How we can make the most of our holiday downtime – you know those pockets of time when office productivity is low, laziness is high, and we’re all pressing the reset button to move into the new year? I came across an article by Kevin Daum (http://www.kevindaum.com), a best-selling author, Inc columnist, Inc 500 entrepreneur, and fellow Entrepreneurs Organization (http://www.eonetwork.org) member that answered this question.
I’ve taken 2 of his suggestions and mixed them with 3 of mine. Whether you’re the reflective, spiritual, meditative type, the hyper-focused Type-A type, or somewhere in between, there should be something for everyone on this list.
1: Reflect. This is the time of year when we all look in the rear-view mirror to take stock of what went well, what curve-balls we encountered and how we handled them, and where we ended. Chances are, in some aspects of your life you met or exceeded your goals, and in others you fell short. Wherever you are, remember to celebrate the wins. Even if things have not gone as you anticipated, remember that we are the totality of our life experiences. We are not defined by any one single experience, or any one moment in time. The purpose of reflection is not to be self-critical. It is to be self-aware. Self-awareness is essential in moving forward.
2: Release. Forgiveness of others is the best gift you can give yourself. Release anger, bitterness, and resentment for others. It is only holding YOU back. Your negative feelings most likely are not impeding anyone but you. To arrive at a place in which you hold no anger over disappointing outcomes, or changed events, people, & experiences, is empowering and freeing. It opens the door for possibility and positive energy, and allows you to fully trust the process of your life. I recommend reading “The Four Agreements” by Don Miguel Ruiz (http://www.miguelruiz.com).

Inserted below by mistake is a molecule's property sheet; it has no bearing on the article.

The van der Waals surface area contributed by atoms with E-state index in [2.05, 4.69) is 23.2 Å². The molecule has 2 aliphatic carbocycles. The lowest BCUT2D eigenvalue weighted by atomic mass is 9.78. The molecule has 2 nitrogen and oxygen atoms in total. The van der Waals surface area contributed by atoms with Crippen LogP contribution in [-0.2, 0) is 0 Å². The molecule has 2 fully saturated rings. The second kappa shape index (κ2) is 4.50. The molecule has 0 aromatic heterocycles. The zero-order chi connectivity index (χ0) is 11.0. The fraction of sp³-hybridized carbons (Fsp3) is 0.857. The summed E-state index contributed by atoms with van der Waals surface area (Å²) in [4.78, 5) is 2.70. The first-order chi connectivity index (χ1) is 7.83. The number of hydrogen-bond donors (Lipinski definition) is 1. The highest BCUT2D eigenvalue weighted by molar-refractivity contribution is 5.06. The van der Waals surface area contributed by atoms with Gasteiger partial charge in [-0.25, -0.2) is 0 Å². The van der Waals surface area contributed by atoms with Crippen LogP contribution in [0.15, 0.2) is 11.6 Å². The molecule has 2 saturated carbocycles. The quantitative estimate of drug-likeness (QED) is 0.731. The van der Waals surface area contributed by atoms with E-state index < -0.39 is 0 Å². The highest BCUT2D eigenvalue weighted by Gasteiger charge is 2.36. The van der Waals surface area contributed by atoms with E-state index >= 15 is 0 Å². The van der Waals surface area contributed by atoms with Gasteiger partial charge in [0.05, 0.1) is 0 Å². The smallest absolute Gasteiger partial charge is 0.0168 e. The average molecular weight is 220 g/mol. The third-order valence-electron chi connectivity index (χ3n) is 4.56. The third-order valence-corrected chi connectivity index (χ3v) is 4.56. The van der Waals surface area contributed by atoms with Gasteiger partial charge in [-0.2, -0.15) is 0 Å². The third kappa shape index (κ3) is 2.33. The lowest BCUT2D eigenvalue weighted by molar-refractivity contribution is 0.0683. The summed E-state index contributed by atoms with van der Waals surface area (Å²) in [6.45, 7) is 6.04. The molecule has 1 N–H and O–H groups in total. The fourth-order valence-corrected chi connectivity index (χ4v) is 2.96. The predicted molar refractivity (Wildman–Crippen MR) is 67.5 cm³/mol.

3: Remove the negativity. One of the things you can do to help you remove the negative feelings is to remove the negative influences. Cut ties or minimize contact with negative people. Choose carefully who is in your inner circle, for they will strongly influence your thinking and your outcomes. Remove commitments that drain you and are not tied to your goals, passion, or purpose. Remove yourself from situations that are not moving you forward. You own your choices; exercise your right to choose what and who is best for you. “No” is a complete sentence.
4. Refocus on your core competencies. Throughout the year, in business we all tend to say “yes” to too many opportunities that are beyond our core capabilities. Now may be a perfect time to reel it in. How are you spending your time? Are you reacting to opportunities that appear in front of you, or are you strategically planning to pursue opportunities that will help you attain a larger goal? One of the hardest aspects of business is turning down opportunities that fulfill a short-term need, but are not good for us long-term. Snap out of the reactive mode and move back to strategic planning.
5. Reconnect with people that fell off your radar. Reach out to clients, partners, and friends that were in some way significant, but shifted to a secondary priority when other people or events came up. Is there a mentor that has made an impact in your thinking? Now is the time to thank them. End-of-year is a perfect time to reconnect and make plans for getting together in early 2013.
Finally, a suggestion for every day of the year: Remember the victories. Every day, even on the bad days (especially on the bad days), practice an attitude of gratitude. Whether you are grateful for an excellent 2012 or grateful that it’s finally over, celebrate the fact that you are moving into 2013. Remember that life ebbs and flows. Everything is temporary… the most painful of our situations, and the most rewarding of our situations. It’s all impermanent.
Wishing all of you a peaceful holiday season.